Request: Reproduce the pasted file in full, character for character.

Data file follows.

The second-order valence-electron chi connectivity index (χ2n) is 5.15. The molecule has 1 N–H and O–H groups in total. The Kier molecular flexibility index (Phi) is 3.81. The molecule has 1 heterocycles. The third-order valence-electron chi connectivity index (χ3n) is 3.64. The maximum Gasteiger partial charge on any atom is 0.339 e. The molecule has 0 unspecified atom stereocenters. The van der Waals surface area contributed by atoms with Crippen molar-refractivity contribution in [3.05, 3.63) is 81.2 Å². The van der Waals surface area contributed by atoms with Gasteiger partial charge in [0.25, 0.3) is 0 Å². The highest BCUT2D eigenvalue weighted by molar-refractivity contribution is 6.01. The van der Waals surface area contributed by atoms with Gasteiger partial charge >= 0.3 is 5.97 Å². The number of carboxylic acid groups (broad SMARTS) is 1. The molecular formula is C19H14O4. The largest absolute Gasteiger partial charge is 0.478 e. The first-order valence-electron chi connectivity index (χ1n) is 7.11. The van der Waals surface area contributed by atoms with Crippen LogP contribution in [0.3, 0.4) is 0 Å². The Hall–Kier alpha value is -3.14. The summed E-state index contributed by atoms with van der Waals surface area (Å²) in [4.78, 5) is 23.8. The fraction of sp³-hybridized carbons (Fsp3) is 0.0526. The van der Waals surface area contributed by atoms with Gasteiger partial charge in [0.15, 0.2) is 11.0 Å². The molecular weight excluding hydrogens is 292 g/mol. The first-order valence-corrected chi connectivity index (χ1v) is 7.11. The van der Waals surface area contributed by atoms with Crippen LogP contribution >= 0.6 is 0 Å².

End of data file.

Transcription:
The second-order valence-electron chi connectivity index (χ2n) is 5.15. The molecule has 1 N–H and O–H groups in total. The Kier molecular flexibility index (Phi) is 3.81. The molecule has 1 heterocycles. The third-order valence-electron chi connectivity index (χ3n) is 3.64. The maximum Gasteiger partial charge on any atom is 0.339 e. The molecule has 0 unspecified atom stereocenters. The van der Waals surface area contributed by atoms with Crippen molar-refractivity contribution in [3.05, 3.63) is 81.2 Å². The van der Waals surface area contributed by atoms with Gasteiger partial charge in [0.25, 0.3) is 0 Å². The highest BCUT2D eigenvalue weighted by molar-refractivity contribution is 6.01. The van der Waals surface area contributed by atoms with Gasteiger partial charge >= 0.3 is 5.97 Å². The number of carboxylic acid groups (broad SMARTS) is 1. The molecular formula is C19H14O4. The largest absolute Gasteiger partial charge is 0.478 e. The first-order valence-electron chi connectivity index (χ1n) is 7.11. The van der Waals surface area contributed by atoms with Crippen LogP contribution in [0.3, 0.4) is 0 Å². The Hall–Kier alpha value is -3.14. The summed E-state index contributed by atoms with van der Waals surface area (Å²) in [4.78, 5) is 23.8. The fraction of sp³-hybridized carbons (Fsp3) is 0.0526. The van der Waals surface area contributed by atoms with Gasteiger partial charge in [0.15, 0.2) is 11.0 Å². The molecular weight excluding hydrogens is 292 g/mol. The first-order valence-corrected chi connectivity index (χ1v) is 7.11. The van der Waals surface area contributed by atoms with Crippen LogP contribution >= 0.6 is 0 Å².